- A safe reach height, which is no more than 4 feet from the top of the ladder, is critical.
- Don’t expect a ladder to support more weight than it is made for. The general range of support for ladders is between 200 lbs. and 375 lbs. And it’s not just about your weight; consider the weight of the materials you need to carry up the ladder to tackle the project. To put this in perspective, a medium-duty/painter’s/handyman’s ladder supports about 225 lbs.
You’ve picked out some new ladders and you’ve inspected the ones you have for safety. What are the best ways to finish the jobs around your house or yard safely, without trips to the ER?
Ladder Safety Depends On You
What would we do without ladders? They make work possible for your DIY projects, which can also help you save money too. They are tools that give you the satisfaction of taking care of your home, too.
However, ladders can be deadly if used improperly. A momentary slip in concentration can lead to injury or death. Here are some more ladder safety tips to consider before getting up on that ladder:
- Honestly assess if you have the expertise for the job you are about to undertake. If uncertain, don’t take a chance; call an expert.
- Use the “Three-Points-of-Contact” rule to prevent slipping and falling. Always face the ladder and keep both hands and one foot in contact with the ladder at all times.
- Wear sturdy footwear. Take the time to go dig out your athletic shoes or work boots. No flip-flops, sandals, or slick leather bottoms.
- Make sure to climb only when you are feeling 100%. Too many things can happen on a ladder that requires total concentration.
- Get that ladder out only when the weather is good and the surfaces are dry.
- STOP if there are any power lines near the ladder or your work area. Call an expert for that job.
- Use the 4 to 1 rule in placing the ladder: 1 foot away from the building for every 4 feet of height to where the ladder rests against the structure.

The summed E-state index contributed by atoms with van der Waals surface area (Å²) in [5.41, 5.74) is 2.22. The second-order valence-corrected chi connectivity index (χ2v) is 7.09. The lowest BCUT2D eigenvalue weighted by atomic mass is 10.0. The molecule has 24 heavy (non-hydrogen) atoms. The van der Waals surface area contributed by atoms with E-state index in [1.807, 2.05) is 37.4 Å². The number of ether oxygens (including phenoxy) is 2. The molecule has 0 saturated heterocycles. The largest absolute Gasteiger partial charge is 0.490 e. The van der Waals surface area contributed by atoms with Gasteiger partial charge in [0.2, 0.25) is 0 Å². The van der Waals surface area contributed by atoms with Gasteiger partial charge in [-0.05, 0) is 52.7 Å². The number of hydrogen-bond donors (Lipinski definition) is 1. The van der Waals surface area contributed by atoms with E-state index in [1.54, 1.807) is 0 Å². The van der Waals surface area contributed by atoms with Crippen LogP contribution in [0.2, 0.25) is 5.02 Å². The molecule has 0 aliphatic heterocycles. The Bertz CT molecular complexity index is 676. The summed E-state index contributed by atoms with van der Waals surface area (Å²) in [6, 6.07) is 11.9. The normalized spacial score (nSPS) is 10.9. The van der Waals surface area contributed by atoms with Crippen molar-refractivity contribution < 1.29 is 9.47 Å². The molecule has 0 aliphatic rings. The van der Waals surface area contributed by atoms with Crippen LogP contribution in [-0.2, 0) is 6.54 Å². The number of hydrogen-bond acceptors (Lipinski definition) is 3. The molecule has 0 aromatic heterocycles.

- Don’t work in front of doors that can be opened while you are on the ladder.
- Clear the surface around the base of the ladder of tools and other clutter.
- Extension ladders have locks on them. Make sure they are all engaged before climbing.
- Clean all dirt, grease, debris off the ladder and steps.
- Don’t lean from side to side once on the ladder. Get down and move it.
- Stay off the top two steps of a stepladder and the top three of an extension ladder.
- Use a toolbelt for supplies. Don’t try to carry anything while climbing.
- Avoid quick, sharp movements. Falls happen in an instant.
If you are not sure about your ability to do the job, turn the job over to a professional.
When in Doubt, Find an Alternative
We’ve covered some of the top ladder safety tips above, but in some instances, the job is best left up to the professionals. There are also things you can do to help reduce the need for using ladders for your home maintenance. For example, cleaning gutters is dirty and often dangerous work. By having high-quality gutter guards professionally installed, you can eliminate the need for gutter cleaning.
Contact us here at Valor Gutter Guards to get more information today.